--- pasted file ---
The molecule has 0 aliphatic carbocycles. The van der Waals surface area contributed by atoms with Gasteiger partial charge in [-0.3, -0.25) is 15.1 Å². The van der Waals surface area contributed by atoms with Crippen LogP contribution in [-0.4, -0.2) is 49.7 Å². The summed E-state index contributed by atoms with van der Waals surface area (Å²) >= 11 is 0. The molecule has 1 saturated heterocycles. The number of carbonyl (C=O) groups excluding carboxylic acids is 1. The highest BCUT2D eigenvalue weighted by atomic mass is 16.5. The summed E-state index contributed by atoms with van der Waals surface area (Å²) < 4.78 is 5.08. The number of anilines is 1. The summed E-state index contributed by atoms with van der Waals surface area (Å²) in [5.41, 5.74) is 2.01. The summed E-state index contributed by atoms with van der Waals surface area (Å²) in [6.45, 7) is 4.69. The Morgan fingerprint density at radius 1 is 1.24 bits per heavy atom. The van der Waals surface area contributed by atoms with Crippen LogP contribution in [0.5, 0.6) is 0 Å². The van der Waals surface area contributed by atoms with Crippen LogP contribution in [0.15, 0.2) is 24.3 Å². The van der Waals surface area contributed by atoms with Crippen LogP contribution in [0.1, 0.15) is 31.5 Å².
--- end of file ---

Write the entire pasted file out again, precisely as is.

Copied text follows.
The molecule has 0 aliphatic carbocycles. The van der Waals surface area contributed by atoms with Gasteiger partial charge in [-0.3, -0.25) is 15.1 Å². The van der Waals surface area contributed by atoms with Crippen LogP contribution in [-0.4, -0.2) is 49.7 Å². The summed E-state index contributed by atoms with van der Waals surface area (Å²) >= 11 is 0. The molecule has 1 saturated heterocycles. The number of carbonyl (C=O) groups excluding carboxylic acids is 1. The highest BCUT2D eigenvalue weighted by atomic mass is 16.5. The summed E-state index contributed by atoms with van der Waals surface area (Å²) < 4.78 is 5.08. The number of anilines is 1. The summed E-state index contributed by atoms with van der Waals surface area (Å²) in [5.41, 5.74) is 2.01. The summed E-state index contributed by atoms with van der Waals surface area (Å²) in [6.45, 7) is 4.69. The Morgan fingerprint density at radius 1 is 1.24 bits per heavy atom. The van der Waals surface area contributed by atoms with Crippen LogP contribution in [0.5, 0.6) is 0 Å². The van der Waals surface area contributed by atoms with Crippen LogP contribution in [0.15, 0.2) is 24.3 Å². The van der Waals surface area contributed by atoms with Crippen LogP contribution in [0.1, 0.15) is 31.5 Å².